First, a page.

A friend of mine is left-handed and has his Double Basses set up for left-handed playing -although he only plays Jazz, not orchestral. He said it didn't cost that much more than having the bass set up normally - certainly not prohibitive.
  14. Ed Fuqua

    Ed Fuqua

    Dec 13, 1999
    Chuck Sher publishes my book, WALKING BASSICS:The Fundamentals of Jazz Bass Playing.
    Ed Howard (Roy Haynes, etc.) is another lefty, but he plays an instrument set up for right handers, just backwards.

    As PETEBEE implies, there's more to making a righty into a lefty than switching the strings. You gotta move the bass bar and the soundpost. Both of which require popping the top, which ain't a cheap proposition.

    As far as orchestral possibilities, that sounds like a searchable/googleable proposition. But I gotta say, most of the time you don't even see cats playing different bows, I'm not sure about how well that bodes for le main gauche.
  15. Nick Ara

    Nick Ara

    Jul 22, 2002
    Long Island, NY
    Originally posted by Paul Warburton:

    "There's only one lefty I can think of by name off hand...Earl May, a jazz bassist who use to work with pianist Billy Taylor"

    I almost took lessons from Earl May a couple of years ago. Nice guy and all, and lives just over the Hudson from me. But I found the 'left hand" approach to be a bit disconcerting, for some reason. Then again, face-to-face, it would be like looking into a mirror, right? :rolleyes:

  16. This also make me wonder....Has anyone ever seen like a Kay or an Englehardt in a major orchestra? And would the Principal be the person in charge of weeding out the riff-raff?
    What would he/she say? Hey...You can't bring that in here? What would the standards be?
  17. Kays or Englehardts are extremely rare up here.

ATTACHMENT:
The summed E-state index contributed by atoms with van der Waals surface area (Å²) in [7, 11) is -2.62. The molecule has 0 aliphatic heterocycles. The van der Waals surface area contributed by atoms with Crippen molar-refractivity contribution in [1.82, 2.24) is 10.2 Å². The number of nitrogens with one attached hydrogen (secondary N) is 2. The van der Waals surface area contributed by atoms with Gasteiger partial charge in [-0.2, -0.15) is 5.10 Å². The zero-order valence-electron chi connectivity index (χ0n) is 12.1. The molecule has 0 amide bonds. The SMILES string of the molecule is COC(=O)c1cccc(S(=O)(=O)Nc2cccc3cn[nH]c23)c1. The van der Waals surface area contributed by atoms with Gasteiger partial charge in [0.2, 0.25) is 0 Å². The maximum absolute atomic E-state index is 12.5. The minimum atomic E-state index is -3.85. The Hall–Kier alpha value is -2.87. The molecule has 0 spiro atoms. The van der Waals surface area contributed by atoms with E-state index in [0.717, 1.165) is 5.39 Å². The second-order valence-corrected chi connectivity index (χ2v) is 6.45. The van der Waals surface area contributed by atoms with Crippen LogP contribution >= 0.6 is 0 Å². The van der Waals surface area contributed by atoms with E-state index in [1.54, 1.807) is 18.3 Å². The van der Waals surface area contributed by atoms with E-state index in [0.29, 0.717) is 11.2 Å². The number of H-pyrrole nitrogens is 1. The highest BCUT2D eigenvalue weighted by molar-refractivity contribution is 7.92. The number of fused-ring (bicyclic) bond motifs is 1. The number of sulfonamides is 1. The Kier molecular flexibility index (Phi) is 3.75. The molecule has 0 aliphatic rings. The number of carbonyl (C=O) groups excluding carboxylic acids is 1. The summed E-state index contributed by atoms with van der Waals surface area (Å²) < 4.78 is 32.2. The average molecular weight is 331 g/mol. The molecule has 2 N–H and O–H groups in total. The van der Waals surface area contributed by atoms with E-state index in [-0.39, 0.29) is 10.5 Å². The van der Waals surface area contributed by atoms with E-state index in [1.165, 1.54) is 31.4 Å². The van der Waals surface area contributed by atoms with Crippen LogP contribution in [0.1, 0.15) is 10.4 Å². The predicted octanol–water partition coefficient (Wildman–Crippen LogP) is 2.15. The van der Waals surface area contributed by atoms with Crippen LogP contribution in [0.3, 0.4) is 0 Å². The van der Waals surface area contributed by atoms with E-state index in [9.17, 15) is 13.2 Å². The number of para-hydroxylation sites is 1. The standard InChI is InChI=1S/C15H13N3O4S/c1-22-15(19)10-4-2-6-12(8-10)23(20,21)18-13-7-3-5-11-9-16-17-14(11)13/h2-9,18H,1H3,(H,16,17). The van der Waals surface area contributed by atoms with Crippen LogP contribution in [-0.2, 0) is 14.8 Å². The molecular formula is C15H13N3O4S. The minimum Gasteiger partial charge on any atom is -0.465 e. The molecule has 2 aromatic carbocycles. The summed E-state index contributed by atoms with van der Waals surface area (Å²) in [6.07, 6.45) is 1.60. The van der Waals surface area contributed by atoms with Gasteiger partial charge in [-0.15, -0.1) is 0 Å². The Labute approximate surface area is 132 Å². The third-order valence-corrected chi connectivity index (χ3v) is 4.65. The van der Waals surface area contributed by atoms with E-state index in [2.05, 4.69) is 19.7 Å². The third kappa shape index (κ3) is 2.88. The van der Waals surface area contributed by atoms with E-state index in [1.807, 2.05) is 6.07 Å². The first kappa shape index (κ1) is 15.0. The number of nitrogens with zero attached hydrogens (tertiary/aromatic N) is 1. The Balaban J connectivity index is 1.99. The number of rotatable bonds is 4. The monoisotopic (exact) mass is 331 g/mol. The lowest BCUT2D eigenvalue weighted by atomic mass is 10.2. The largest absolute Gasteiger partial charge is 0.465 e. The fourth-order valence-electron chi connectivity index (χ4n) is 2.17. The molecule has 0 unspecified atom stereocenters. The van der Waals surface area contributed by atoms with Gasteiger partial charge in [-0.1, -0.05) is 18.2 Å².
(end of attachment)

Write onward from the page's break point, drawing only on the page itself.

Students play those Strunals, Cremonas ( from Czechoslovakia ) and other plywood basses in student orchestras, though.
    Never seen one in a major orch.
  18. I'm thinking alot of people in charge of orchestras might be a bit anal about it. It seems to me that they want left-handed strings players to learn right-handed technique. I know several violinists who are in this situation, and they do just fine playing it right-handed.

    But that's not my opinion, that's just what I've seen. I have a feeling that they would be more tolerant in a jazz setting, and if you can find an orchestra that's cool with left-handed instruments, then by all means, go for it!

  19. I am a lefty and for 40 years my only bass was a 1956 German plywood of unknown (to me) make. I simply reversed the strings but always yearned for a bass built for left handed playing.

    In 1997 I had Kolstein's build me a 5 string left handed version of their Panormo model. The bass sounds very good to me, and infinitely better than the German plywood. I play, or more correctly, try to play, jazz.

    I have switched a few times between using a high 'C' and a low 'B'. The high 'C' sounds like a banjo string and I have finally settled on the low 'B'. I find that the low 'B' helps my facility on the 'E' string since it is further in from the edge of the fingerboard and there is another string to snap your fingers onto. The 'E' now feels like the 'A' on a four string bass. The 'B' does not speak fast enough for fast passages but is greatly improved when amplified.

    Sorry for mixing two subjects together in my reply.

  20. I know what you mean Howard...that's one of my favorite things about my fiver. And it's one of the most confusing things for someone sitting in on a fiver. They start thinking the B is the E and the E is the A....etc. It's fun to watch them...they'll be plucking on the E and fingering on the A. I've watched some of the greats try to play my Bohmann...it wasn't as easy as it looked. Ron Carter was a riot!!
    I'm sorry as well for getting off on another subject.